The "Three Dis-graces" (“Derailleur,” “J.H.G,” and myself) were, of course, in our usual position at the rear — probably owing to our flagging energies — where we were able to argue in peace. "Derailleur” and I very patiently propped one another up, whilst our friend “J.H.G." grubbed in the ditches to satisfy himself as to the genus of the various plants that were making their appearance therein. This kind of cycling is, to my mind, ideal: personally. I am quite willing to prop up walls, bridges. hedges, or any other thing as an excuse for a halt.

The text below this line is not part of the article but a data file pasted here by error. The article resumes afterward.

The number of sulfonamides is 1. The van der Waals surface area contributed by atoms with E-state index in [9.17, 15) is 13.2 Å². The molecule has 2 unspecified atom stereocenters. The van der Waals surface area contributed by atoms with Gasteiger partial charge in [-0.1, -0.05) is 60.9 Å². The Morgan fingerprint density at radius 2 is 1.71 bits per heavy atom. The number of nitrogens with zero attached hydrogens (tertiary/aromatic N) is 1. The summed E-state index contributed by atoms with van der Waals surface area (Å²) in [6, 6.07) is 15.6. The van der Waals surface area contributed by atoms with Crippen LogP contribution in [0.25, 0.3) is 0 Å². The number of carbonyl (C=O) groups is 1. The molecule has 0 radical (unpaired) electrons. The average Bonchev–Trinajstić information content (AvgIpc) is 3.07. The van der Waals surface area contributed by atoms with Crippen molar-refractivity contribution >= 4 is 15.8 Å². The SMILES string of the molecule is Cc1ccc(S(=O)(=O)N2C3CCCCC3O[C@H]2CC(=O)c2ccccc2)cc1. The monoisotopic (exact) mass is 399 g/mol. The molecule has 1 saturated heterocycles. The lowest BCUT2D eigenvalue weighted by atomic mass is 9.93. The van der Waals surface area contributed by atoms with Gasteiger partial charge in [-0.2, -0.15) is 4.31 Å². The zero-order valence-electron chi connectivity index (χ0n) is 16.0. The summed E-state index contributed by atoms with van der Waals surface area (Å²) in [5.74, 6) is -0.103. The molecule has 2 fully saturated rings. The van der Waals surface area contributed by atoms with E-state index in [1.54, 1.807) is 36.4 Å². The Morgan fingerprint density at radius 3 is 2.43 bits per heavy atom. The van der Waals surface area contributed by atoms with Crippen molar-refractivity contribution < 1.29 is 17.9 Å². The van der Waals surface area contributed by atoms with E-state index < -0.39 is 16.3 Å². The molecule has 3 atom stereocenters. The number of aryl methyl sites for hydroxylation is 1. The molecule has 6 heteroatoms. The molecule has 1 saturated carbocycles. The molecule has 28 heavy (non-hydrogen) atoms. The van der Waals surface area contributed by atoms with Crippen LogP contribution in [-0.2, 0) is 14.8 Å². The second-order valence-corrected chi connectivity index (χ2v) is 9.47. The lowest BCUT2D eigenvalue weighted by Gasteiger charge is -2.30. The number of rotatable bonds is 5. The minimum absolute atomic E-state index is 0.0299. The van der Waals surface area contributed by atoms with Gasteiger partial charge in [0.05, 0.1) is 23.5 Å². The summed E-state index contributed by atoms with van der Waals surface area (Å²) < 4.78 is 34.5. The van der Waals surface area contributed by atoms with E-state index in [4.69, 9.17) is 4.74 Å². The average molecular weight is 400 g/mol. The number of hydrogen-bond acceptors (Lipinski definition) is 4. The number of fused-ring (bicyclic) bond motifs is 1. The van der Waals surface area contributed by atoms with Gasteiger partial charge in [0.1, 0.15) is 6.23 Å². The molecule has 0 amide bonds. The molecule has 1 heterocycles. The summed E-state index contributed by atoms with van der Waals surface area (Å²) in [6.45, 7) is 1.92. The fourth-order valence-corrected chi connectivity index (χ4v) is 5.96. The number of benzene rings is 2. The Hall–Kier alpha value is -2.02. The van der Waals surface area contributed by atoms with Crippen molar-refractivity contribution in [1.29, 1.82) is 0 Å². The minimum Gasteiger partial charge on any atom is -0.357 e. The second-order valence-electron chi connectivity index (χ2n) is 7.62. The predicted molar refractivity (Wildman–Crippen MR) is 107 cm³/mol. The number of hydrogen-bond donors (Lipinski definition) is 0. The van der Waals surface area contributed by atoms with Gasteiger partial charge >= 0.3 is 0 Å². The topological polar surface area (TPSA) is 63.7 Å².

And so on to Settle, where we arrived just in time to see the rest of the club - who had been there some time - departing for Ingleton. To pass through Settle without a halt was, of course, unthinkable; so we parked our bikes for a short while and gazed upon: life in general and the feminine portion of it in particular (at least "J.H.G" and “Derailleur" did). We were just about to resume our journey, when “Miss Spitfire” rolled up, scant of breath and red of visage. She decided to honour us with her presence, and so we trooped off up Buckhaw Brow together. One would have supposed that, after having disposed of her superfluous energy, the lady in question would have been prepared to ride at a reasonable speed; but we learned, to our sorrow, that woman is ever unreasonable, and we had perforce to put our beef into it to prevent that most humiliating of cycling indignities — being “left” by one of the fair sex. You may be sure that we did not forget to remark upon how much we had been enjoying the run until “Miss Spitfire” joined our number, a sentiment that she heartily reciprocated.